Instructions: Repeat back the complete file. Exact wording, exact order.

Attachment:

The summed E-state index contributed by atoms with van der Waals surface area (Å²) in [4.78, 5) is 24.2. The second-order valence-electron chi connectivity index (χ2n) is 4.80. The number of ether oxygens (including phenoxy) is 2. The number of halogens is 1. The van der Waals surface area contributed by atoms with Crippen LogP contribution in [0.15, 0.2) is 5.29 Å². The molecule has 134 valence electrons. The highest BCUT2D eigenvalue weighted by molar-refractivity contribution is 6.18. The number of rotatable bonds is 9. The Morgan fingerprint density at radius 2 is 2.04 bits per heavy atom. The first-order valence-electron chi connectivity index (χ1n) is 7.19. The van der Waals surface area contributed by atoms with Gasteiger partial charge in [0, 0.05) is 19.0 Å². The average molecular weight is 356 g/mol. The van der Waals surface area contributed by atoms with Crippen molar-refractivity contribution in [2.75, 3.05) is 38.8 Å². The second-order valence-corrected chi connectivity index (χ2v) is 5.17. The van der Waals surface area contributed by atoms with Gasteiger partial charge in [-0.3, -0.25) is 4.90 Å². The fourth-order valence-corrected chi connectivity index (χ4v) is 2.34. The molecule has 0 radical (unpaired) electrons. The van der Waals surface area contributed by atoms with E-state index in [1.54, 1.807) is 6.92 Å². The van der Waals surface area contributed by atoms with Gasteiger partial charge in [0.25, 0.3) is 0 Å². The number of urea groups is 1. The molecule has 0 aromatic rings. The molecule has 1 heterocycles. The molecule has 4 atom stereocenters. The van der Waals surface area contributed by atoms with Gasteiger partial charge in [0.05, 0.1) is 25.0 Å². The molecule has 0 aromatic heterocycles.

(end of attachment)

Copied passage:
The summed E-state index contributed by atoms with van der Waals surface area (Å²) in [4.78, 5) is 24.2. The second-order valence-electron chi connectivity index (χ2n) is 4.80. The number of ether oxygens (including phenoxy) is 2. The number of halogens is 1. The van der Waals surface area contributed by atoms with Crippen LogP contribution in [0.15, 0.2) is 5.29 Å². The molecule has 134 valence electrons. The highest BCUT2D eigenvalue weighted by molar-refractivity contribution is 6.18. The number of rotatable bonds is 9. The Morgan fingerprint density at radius 2 is 2.04 bits per heavy atom. The first-order valence-electron chi connectivity index (χ1n) is 7.19. The van der Waals surface area contributed by atoms with Gasteiger partial charge in [0, 0.05) is 19.0 Å². The average molecular weight is 356 g/mol. The van der Waals surface area contributed by atoms with Crippen molar-refractivity contribution in [2.75, 3.05) is 38.8 Å². The second-order valence-corrected chi connectivity index (χ2v) is 5.17. The van der Waals surface area contributed by atoms with Gasteiger partial charge in [-0.3, -0.25) is 4.90 Å². The fourth-order valence-corrected chi connectivity index (χ4v) is 2.34. The molecule has 0 radical (unpaired) electrons. The van der Waals surface area contributed by atoms with E-state index in [1.54, 1.807) is 6.92 Å². The van der Waals surface area contributed by atoms with Gasteiger partial charge in [0.25, 0.3) is 0 Å². The number of urea groups is 1. The molecule has 0 aromatic rings. The molecule has 1 heterocycles. The molecule has 4 atom stereocenters. The van der Waals surface area contributed by atoms with Gasteiger partial charge in [0.05, 0.1) is 25.0 Å². The molecule has 0 aromatic heterocycles.